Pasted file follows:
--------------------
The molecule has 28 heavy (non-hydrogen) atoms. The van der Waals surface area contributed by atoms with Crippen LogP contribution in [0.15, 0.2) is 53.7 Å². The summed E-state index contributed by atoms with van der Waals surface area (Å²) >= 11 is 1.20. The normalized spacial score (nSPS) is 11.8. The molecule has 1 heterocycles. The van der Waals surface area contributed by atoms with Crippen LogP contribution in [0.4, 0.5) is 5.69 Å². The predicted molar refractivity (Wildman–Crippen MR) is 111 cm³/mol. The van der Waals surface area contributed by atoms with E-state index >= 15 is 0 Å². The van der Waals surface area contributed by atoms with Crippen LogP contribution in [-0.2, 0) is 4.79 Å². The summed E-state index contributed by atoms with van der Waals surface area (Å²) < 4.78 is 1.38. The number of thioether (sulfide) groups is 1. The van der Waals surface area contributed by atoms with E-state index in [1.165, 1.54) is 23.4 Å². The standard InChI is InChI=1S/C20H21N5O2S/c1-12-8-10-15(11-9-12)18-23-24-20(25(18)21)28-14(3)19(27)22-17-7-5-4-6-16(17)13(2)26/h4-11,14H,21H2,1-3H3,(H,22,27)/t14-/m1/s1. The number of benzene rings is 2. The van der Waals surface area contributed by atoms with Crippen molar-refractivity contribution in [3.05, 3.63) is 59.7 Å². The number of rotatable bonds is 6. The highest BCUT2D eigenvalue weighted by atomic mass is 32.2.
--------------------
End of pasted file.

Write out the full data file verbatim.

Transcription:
The molecule has 28 heavy (non-hydrogen) atoms. The van der Waals surface area contributed by atoms with Crippen LogP contribution in [0.15, 0.2) is 53.7 Å². The summed E-state index contributed by atoms with van der Waals surface area (Å²) >= 11 is 1.20. The normalized spacial score (nSPS) is 11.8. The molecule has 1 heterocycles. The van der Waals surface area contributed by atoms with Crippen LogP contribution in [0.4, 0.5) is 5.69 Å². The predicted molar refractivity (Wildman–Crippen MR) is 111 cm³/mol. The van der Waals surface area contributed by atoms with E-state index >= 15 is 0 Å². The van der Waals surface area contributed by atoms with Crippen LogP contribution in [-0.2, 0) is 4.79 Å². The summed E-state index contributed by atoms with van der Waals surface area (Å²) < 4.78 is 1.38. The number of thioether (sulfide) groups is 1. The van der Waals surface area contributed by atoms with E-state index in [1.165, 1.54) is 23.4 Å². The standard InChI is InChI=1S/C20H21N5O2S/c1-12-8-10-15(11-9-12)18-23-24-20(25(18)21)28-14(3)19(27)22-17-7-5-4-6-16(17)13(2)26/h4-11,14H,21H2,1-3H3,(H,22,27)/t14-/m1/s1. The number of benzene rings is 2. The van der Waals surface area contributed by atoms with Crippen molar-refractivity contribution in [3.05, 3.63) is 59.7 Å². The number of rotatable bonds is 6. The highest BCUT2D eigenvalue weighted by atomic mass is 32.2.